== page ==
The United States has the most expensive healthcare system in the world. And, according to a new report released by the Commonwealth Fund, it is also one of the worst performing systems when compared with other wealthy countries.
In fact, the U.S. ranked dead last among the 11 countries surveyed, as the infographic above shows. The United Kingdom took the top spot, followed by Switzerland.
Countries were judged based on quality, access, efficiency, equity, performance and healthy lives. The data were drawn from three international surveys of patients and primary care physicians conducted by the Commonwealth Fund from 2011-2013, and also used data from the World Health Organisation and the Organisation for Economic Cooperation and Development.
Some people have criticised the report’s methodology, which relied heavily on surveys instead of just hard data to create the ranking.
Another issue is that the Commonwealth Fund surveys only polled primary care physicians. The United States has a much higher proportion of specialists, around 70% of physicians, versus 30% generalists/primary care physicians. For the other countries included in the report, the ratio is reversed; they have significantly more primary care physicians compared to specialists. That means that much of the healthcare in the U.S. — that provided by specialists — was not evaluated, and it’s possible that our specialty care is superior.
Avik Roy, Senior Fellow at the Manhattan Institute, a conservative think tank, has suggested with regard to past reports that it is difficult to make apples-to-apples comparisons among the healthcare systems of wealthy countries.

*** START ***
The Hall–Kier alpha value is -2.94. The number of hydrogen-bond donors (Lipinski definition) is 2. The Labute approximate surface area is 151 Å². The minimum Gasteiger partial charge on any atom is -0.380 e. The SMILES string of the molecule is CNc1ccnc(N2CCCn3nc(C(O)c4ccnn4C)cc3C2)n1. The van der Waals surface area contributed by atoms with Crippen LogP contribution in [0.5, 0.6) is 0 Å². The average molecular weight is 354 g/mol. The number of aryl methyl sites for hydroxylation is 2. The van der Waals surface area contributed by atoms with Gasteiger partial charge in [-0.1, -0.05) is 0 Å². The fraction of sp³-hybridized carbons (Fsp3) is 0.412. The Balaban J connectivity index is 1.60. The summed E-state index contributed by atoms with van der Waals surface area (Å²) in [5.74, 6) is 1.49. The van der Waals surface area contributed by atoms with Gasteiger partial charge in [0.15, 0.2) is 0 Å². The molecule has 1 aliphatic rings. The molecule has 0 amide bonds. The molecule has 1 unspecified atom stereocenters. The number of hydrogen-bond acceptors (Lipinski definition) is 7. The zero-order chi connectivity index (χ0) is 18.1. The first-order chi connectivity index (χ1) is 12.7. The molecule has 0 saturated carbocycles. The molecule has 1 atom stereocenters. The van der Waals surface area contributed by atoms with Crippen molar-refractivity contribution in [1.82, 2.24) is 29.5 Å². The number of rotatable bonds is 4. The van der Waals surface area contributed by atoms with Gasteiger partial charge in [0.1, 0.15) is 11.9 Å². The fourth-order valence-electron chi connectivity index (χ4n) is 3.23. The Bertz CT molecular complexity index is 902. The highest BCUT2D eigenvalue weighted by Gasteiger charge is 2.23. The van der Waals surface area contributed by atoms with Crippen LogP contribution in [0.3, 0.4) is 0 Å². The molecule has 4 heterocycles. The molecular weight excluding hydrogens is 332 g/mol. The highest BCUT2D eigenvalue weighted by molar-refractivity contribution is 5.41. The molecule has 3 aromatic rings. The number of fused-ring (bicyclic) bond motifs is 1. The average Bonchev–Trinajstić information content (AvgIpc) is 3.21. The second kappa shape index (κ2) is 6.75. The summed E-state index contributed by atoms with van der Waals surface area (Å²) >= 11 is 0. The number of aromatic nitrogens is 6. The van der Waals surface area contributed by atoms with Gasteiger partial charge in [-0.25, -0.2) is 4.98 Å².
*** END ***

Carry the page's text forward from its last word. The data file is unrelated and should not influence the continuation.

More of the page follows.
The other countries in the report’s ranking offer citizens universal healthcare coverage, Roy notes. The United States, meanwhile, has three different coverage systems: private insurance, Medicare and Medicaid. And a significant — though shrinking — segment of the U.S. population does not have insurance at all. When an analysis looks at the country as a whole, all of these groups are measured together.
While some would say such a grouping is fair, Roy argues that it pulls the outcomes of the U.S. way down, even though our private insurance may outperform the universal healthcare offered in other countries.
In any case, the United States may continue to rank lower and outspend its peers, as long as its healthcare system is structurally so different, with inefficiencies baked in. Still, since the surveys were conducted before many of the most important provisions of the Affordable Care Act went into effect, it’s too soon to know whether the changes intended to improve our healthcare system are working.
NOW WATCH: Briefing videos
Business Insider Emails & Alerts
Site highlights each day to your inbox.